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Why Aren’t My Seeds Germinating?

There are a multitude of factors to take into consideration as to why your seeds aren’t germinating and we’re here to help you find out the solution to your problem. Don’t be disheartened if it germination doesn’t occur the first time around, seeds can be very temperamental requiring specific conditions so a little tweaking may be necessary.

Seed packets are so exciting, offering the promise of a beautiful show of flowers, along with the satisfaction of knowing that you have raised your prize specimens yourself, from seed.

 However, as every keen plant person knows, there are many reasons why seeds can refuse to germinate, even if you follow all advice for how to sow seeds closely. 

‘Nature can’t be rushed, and even though most seeds are very easy to germinate, there can still be challenges to do with things such as creating the correct temperature for germination to take place, exposure to light and special treatments required for particular seeds.

If we don’t get the conditions right, we might end up with very slow germination, or seeds that don’t germinate at all. This can be very disheartening, especially if we are first-time gardeners.

Plants naturally want to reproduce, and if seeds are sown at the right time in the right conditions, they will be desperate to germinate, making a gardener’s life easy and gardening more satisfying.

They’ve been over or under watered

Tempting though it is to water our seeds every day, we might be in danger of killing them with kindness. There is another reason why seeds are not germinating, and this is related to too much water. Overwatering might cause the seeds to rot and if that happens there is no hope and seeds will need to be started again. Use a spray instead of using a watering can. This is much gentler and less likely to break delicate seedlings. Avoid overly wet or dry conditions and ensure consistent dampness in the soil. Seeds can quickly dry out.

They’re planted at the wrong depth

Proper planting depth is crucial for successful seed germination. As each plant is different, check your seed packet for specific instructions regarding the depth at which seeds should be planted. Seeds sown too deep may not germinate, seeds sown too shallow can dry out.

Sowing larger seeds such as sunflowers a couple of centimetres below the surface. Just make a hole with your finger or a dibber and drop the seed in. Smaller seeds should be sown about 0.5cm deep but very fine, dust-like seed should be sown on the surface and not covered at all.

Poor quality soil

We need good soil to work hand in hand with our seeds. Soil needs to be well-draining with an appropriate pH level for the seed type. Balancing moisture levels is also important, avoid overly wet or dry conditions and ensure consistent dampness in the soil.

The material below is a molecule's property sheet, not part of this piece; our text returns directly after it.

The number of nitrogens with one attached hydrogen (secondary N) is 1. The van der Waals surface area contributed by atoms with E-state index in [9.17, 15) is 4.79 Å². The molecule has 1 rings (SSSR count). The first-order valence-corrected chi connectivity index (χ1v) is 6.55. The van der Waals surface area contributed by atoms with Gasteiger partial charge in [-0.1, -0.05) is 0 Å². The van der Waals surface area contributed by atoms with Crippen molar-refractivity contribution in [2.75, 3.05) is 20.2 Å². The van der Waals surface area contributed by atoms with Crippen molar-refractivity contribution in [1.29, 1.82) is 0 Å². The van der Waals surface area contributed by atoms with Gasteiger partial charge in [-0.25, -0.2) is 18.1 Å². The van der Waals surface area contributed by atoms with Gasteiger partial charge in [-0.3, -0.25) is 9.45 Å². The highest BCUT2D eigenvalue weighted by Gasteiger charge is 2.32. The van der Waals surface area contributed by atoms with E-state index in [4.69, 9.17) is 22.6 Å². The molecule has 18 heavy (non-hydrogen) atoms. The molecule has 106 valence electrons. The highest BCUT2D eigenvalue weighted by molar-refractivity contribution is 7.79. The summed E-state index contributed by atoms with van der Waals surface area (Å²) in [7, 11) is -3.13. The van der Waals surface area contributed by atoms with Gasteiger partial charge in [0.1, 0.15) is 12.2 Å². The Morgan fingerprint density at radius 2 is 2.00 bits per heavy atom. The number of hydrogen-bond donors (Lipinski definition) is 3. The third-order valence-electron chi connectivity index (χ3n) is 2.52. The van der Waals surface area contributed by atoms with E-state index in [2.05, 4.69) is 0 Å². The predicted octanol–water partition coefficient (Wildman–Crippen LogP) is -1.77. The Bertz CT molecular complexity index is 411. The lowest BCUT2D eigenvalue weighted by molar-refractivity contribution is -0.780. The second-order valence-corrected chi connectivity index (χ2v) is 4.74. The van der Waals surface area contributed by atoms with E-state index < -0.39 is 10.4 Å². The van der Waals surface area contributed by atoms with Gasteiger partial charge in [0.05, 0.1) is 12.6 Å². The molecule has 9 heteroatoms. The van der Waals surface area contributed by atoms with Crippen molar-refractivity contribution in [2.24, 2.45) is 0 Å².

Check the consistency of soil, by gently rolling it between your hands: We’re looking for soil with a relatively fine consistency. When the soil’s consistency is perfect, the shoot can push its way through and head straight for the sunlight.

The temperature is off

Did you know that some seeds require ‘stratification’? This means exposing them to cold temperatures before planting. Check the seed packets in case this is required.

At the other end of the scale, have you given your seeds adequate warmth? Tender plants require a temperature of 18 to 20° C, whilst hardy annuals will germinate at about 15° C.

They’re overcrowded

Have you sown your seeds at the correct density? Seeds seem to germinate more successfully when they have company but they also do not want to be overcrowded, this encourages ‘damping off’, a fungal disease that attacks the stems causing seedlings to collapse.

If your seeds feel overcrowded and threatened by their neighbours, they tend to reproduce as quickly as they can, which creates one-minute wonders, which will later stop producing. Take one small pinch of seeds at a time and then sow them quickly in one fast sweep. Large to medium small seeds are easy to space. The real challenge comes with sowing very fine seeds. Do not be tempted to splurge the entire packet, thinking ‘the more the better’. Portion out only a small amount of seed – you may like to mix it with dry sand to make it easier to disperse. Place some seed in your palm, tapping the bottom of your palm with my other hand and using the heart line to dispense seeds in a slow, steady stream over the surface of the compost.

Neglecting them as they grow

Some of your seeds may have germinated happily, but chances are they will all be developing at slightly different levels until they become well-established. You can’t afford to neglect any of them, because stronger seedlings will overpower those still struggling to germinate. Paying regular attention to seeds is essential. Tend to seeds as they grow, thinning out any baby seedlings to avoid overcrowding, once these are about an inch tall and you see a couple of tiny leaves appear, it’s time to start thinning the crowd. Leave one healthy seedling for every four inches. Doing this will give the rest of your seeds the best chance, pull them up by the roots, they should come out easily.’

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